Protein concentrations were determined for the following human analytes: angiogenin, basic fibroblast growth factor (FGFβ), cysteine-cysteine chemokine ligand 1 (CCL1; I-309), eotaxin, epidermal growth factor (EGF), fas ligand (FasL), granulocyte colony-stimulating factor (G-CSF), granulocyte-macrophage colony-stimulating factor (GM-CSF), growth-regulated oncogene alpha (GRO-α), heparin-binding epidermal growth factor (HB-EGF), hepatocyte growth factor (HGF), interferon gamma (IFNγ), interferon-inducible protein 10 kDa (IP-10), interleukin-1 alpha (IL-1α), interleukin-1 beta (IL-1β), interleukin-2 (IL-2), interleukin-3 (IL-3), interleukin-4 (IL-4), interleukin-5 (IL-5), interleukin-6 (IL-6), interleukin-7 (IL-7), interleukin-8 (IL-8), interleukin-10 (IL-10), interleukin-12 (IL-12), interleukin-13 (IL-13), interleukin-15 (IL-15), interleukin-17 (IL-17), keratinocyte growth factor (KGF), macrophage-derived chemokine (MDC), macrophage inflammatory protein-1 alpha (MIP-1α), macrophage inflammatory protein-1 beta (MIP-1β), monocyte chemotactic protein-1 (MCP-1), monocyte chemotactic protein-3 (MCP-3), neutrophil-activating protein-2 (NAP-2), normal T-cell expressed and secreted (TARC), placenta growth factor (P1GF), regulated upon activation, normal T cell expressed and secreted (RANTES), tissue inhibitor of metalloproteinase 1 (TIMP-1), tumor necrosis factor alpha (TNF-α), tumor necrosis factor beta (TNF-β), and vascular endothelial growth factor (VEGF).

Briefly, 100 μL of multiplexed standards (1,000-12.3 pg/mL) or diluted plasma was applied to each well and incubated at room temperature on a shaker at 200 rpm for two hours. After sample incubation, the microarrays were rinsed three times with wash buffer. Prior to re-incubation on a shaker for one hour, 75 μL pre-titered biotinylated detector antibodies were added to each well. Microarrays were washed three times and 100 μL Streptavidin DyLight 649 (part of Thermo Scientific ExcelArray™kit; Thermo Fisher Scientific, Rockford, IL, USA) was applied to each well, preceding a final incubation of 30 minutes on a shaker. Microarrays were washed five times and dipped briefly in a final rinse solution. Slides were then centrifuged at approximately 200 g until dry. Methodologies for microarray production and antibody cross reactivity assays have been described previously [20]. Cross reactivity on the microarray antibody pairs is ≤5%, as reported by the manufacturer. Microarrays were imaged using an Alphascan™ Microarray Imager (Alpha Innotech, San Leandro, CA, USA) and spot densitometry was performed by Thermo Fisher (Rockford, IL, USA) using ArrayVision™ Software (GE Healthcare, Piscataway, NJ, USA).

Human cytokine mixtures

The most up-regulated (P <0.001) human analytes detected in the plasma of severe sepsis patients (IL-8, G-CSF, IP-10, GRO-α, HGF, MIP-1β, and MCP-1; Table 2) were selected to make the severe sepsis cytokine mixture (SSCM) and control cytokine mixture (CCM). The sepsis-relevant cytokine IL-6 [21,22] was also significantly up-regulated in the plasma of severe sepsis patients (P = 0.017) and was added to each cytokine mixture. Recombinant proteins were suspended in PBS containing 1% BSA at 100X concentration measured in severe sepsis blood plasma or healthy control blood plasma (Table 2). Each cytokine mixture was stored at −20°C until thawed for experiments. To treat cells, each cytokine mixture was diluted at 100X concentration in either PBS or VascuLife® EnGS-Mv (LifeLine cell technology, Walkersville, MD, USA) cell culture medium to the corresponding analyte concentrations measured in control blood plasma or severe sepsis blood plasma, respectively. All human recombinant analytes were obtained from either Ebioscience (San Diego, CA, USA) or Invitrogen (Carlsbad, CA, USA).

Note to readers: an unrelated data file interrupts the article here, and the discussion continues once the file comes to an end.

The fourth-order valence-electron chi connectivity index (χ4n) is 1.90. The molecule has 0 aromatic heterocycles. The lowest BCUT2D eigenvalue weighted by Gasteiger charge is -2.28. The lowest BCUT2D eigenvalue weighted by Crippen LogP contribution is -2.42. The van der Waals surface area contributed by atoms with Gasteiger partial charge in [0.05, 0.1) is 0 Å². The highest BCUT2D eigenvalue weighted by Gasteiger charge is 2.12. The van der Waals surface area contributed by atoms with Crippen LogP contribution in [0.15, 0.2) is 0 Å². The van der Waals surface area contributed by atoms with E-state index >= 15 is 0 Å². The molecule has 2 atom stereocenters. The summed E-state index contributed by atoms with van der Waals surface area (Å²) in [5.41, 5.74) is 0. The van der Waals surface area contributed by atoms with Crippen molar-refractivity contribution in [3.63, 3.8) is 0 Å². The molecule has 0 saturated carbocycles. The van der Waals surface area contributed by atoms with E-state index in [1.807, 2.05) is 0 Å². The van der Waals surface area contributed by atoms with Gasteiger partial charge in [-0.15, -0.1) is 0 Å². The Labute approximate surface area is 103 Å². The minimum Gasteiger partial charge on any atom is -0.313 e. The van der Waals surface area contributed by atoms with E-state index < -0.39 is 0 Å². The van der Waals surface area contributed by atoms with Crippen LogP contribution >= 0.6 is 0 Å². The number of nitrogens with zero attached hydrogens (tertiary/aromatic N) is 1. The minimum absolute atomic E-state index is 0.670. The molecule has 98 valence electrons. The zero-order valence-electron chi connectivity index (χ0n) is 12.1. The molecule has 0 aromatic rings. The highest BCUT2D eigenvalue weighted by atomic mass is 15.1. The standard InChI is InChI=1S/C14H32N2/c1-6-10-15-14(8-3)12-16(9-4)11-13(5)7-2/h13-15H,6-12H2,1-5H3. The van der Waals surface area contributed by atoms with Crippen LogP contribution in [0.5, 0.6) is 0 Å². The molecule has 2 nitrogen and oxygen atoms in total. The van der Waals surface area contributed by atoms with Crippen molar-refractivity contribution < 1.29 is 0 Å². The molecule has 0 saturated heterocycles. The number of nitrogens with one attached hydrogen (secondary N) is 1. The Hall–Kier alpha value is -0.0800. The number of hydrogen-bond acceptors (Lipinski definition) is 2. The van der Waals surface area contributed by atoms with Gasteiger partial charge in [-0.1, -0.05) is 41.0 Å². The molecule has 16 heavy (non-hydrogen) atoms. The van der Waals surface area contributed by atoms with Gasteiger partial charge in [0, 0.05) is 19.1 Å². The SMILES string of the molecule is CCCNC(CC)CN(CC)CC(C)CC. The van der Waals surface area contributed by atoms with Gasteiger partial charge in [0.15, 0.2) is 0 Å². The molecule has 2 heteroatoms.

Table 2

Plasma concentration of inflammatory analytes used to make the control and severe sepsis cytokine mixtures

Analyte

Control

Severe sepsis

Fold increase

P value

MCP-1

41.8 ± 12.1

1067.8 ± 196.4

25

<0.001

G-CSF

29.3 ± 9.5

938.4 ± 278.5

32

<0.001

IL-8

10.0 ± 0.0

211.9 ± 43.4

21

<0.001

HGF

290.3 ± 60.8

3346.8 ± 570.5

12

<0.001

MIP-1β

49.7 ± 12.1

381.1 ± 116.0

8

<0.001

IP-10

214.4 ± 26.8

1552.0 ± 254.5

7

<0.001

GROα

92.5 ± 24.2

637.5 ± 136.3

7

<0.001

IL-6

80.8 ± 31.8

387.6 ± 158.4

5

0.017

Plasma was obtained from severe sepsis patients and compared to plasma from age- and sex-matched healthy controls. Analytes were measured with antibody microarray and presented as mean ± SE. Values are in ng/mL (n = 20 per group). MCP-1-monocyte chemotactic protein-1; GCSF-granulocyte colony-stimulating factor; IL-8- interleukin-8; HGF- hepatocyte growth factor; MIP-1β- macrophage inflammatory protein-1 beta; IP-10- interferon-inducible protein 10 kDa; GRO-α- growth-regulated oncogene alpha; IL-6- interleukin-6.